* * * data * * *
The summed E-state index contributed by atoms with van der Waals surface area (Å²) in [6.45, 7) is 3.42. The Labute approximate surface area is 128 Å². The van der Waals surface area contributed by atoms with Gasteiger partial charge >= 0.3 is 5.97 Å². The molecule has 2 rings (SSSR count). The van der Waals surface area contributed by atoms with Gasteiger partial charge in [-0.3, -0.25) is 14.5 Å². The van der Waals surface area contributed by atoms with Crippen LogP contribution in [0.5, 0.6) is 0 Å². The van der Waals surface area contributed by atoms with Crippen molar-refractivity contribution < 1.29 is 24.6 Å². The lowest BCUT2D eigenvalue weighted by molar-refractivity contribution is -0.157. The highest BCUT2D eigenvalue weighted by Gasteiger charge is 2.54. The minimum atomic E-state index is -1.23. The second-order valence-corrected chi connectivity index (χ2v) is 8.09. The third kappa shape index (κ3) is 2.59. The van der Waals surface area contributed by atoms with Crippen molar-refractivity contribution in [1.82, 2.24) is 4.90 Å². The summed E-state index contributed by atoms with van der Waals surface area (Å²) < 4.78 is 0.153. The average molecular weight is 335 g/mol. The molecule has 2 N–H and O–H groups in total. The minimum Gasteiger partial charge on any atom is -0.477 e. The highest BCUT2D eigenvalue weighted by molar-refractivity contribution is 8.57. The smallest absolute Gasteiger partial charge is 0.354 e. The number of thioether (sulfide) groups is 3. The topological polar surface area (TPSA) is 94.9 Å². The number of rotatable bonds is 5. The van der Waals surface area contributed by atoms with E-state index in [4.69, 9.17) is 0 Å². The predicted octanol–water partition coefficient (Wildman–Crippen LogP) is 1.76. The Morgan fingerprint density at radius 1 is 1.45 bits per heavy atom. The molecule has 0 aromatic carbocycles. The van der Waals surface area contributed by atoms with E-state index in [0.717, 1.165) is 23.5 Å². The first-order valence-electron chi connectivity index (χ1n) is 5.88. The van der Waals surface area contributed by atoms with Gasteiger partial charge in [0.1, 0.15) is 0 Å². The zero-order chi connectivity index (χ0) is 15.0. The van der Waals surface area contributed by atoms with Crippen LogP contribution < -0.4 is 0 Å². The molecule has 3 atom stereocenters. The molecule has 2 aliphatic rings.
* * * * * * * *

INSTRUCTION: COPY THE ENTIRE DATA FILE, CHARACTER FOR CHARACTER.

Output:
The summed E-state index contributed by atoms with van der Waals surface area (Å²) in [6.45, 7) is 3.42. The Labute approximate surface area is 128 Å². The van der Waals surface area contributed by atoms with Gasteiger partial charge >= 0.3 is 5.97 Å². The molecule has 2 rings (SSSR count). The van der Waals surface area contributed by atoms with Gasteiger partial charge in [-0.3, -0.25) is 14.5 Å². The van der Waals surface area contributed by atoms with Crippen LogP contribution in [0.5, 0.6) is 0 Å². The van der Waals surface area contributed by atoms with Crippen molar-refractivity contribution < 1.29 is 24.6 Å². The lowest BCUT2D eigenvalue weighted by molar-refractivity contribution is -0.157. The highest BCUT2D eigenvalue weighted by Gasteiger charge is 2.54. The minimum atomic E-state index is -1.23. The second-order valence-corrected chi connectivity index (χ2v) is 8.09. The third kappa shape index (κ3) is 2.59. The van der Waals surface area contributed by atoms with Crippen molar-refractivity contribution in [1.82, 2.24) is 4.90 Å². The summed E-state index contributed by atoms with van der Waals surface area (Å²) < 4.78 is 0.153. The average molecular weight is 335 g/mol. The molecule has 2 N–H and O–H groups in total. The minimum Gasteiger partial charge on any atom is -0.477 e. The highest BCUT2D eigenvalue weighted by molar-refractivity contribution is 8.57. The smallest absolute Gasteiger partial charge is 0.354 e. The number of thioether (sulfide) groups is 3. The topological polar surface area (TPSA) is 94.9 Å². The number of rotatable bonds is 5. The van der Waals surface area contributed by atoms with E-state index in [4.69, 9.17) is 0 Å². The predicted octanol–water partition coefficient (Wildman–Crippen LogP) is 1.76. The Morgan fingerprint density at radius 1 is 1.45 bits per heavy atom. The molecule has 0 aromatic carbocycles. The van der Waals surface area contributed by atoms with E-state index in [0.717, 1.165) is 23.5 Å². The first-order valence-electron chi connectivity index (χ1n) is 5.88. The van der Waals surface area contributed by atoms with Gasteiger partial charge in [0.1, 0.15) is 0 Å². The zero-order chi connectivity index (χ0) is 15.0. The van der Waals surface area contributed by atoms with Crippen LogP contribution < -0.4 is 0 Å². The molecule has 3 atom stereocenters. The molecule has 2 aliphatic rings.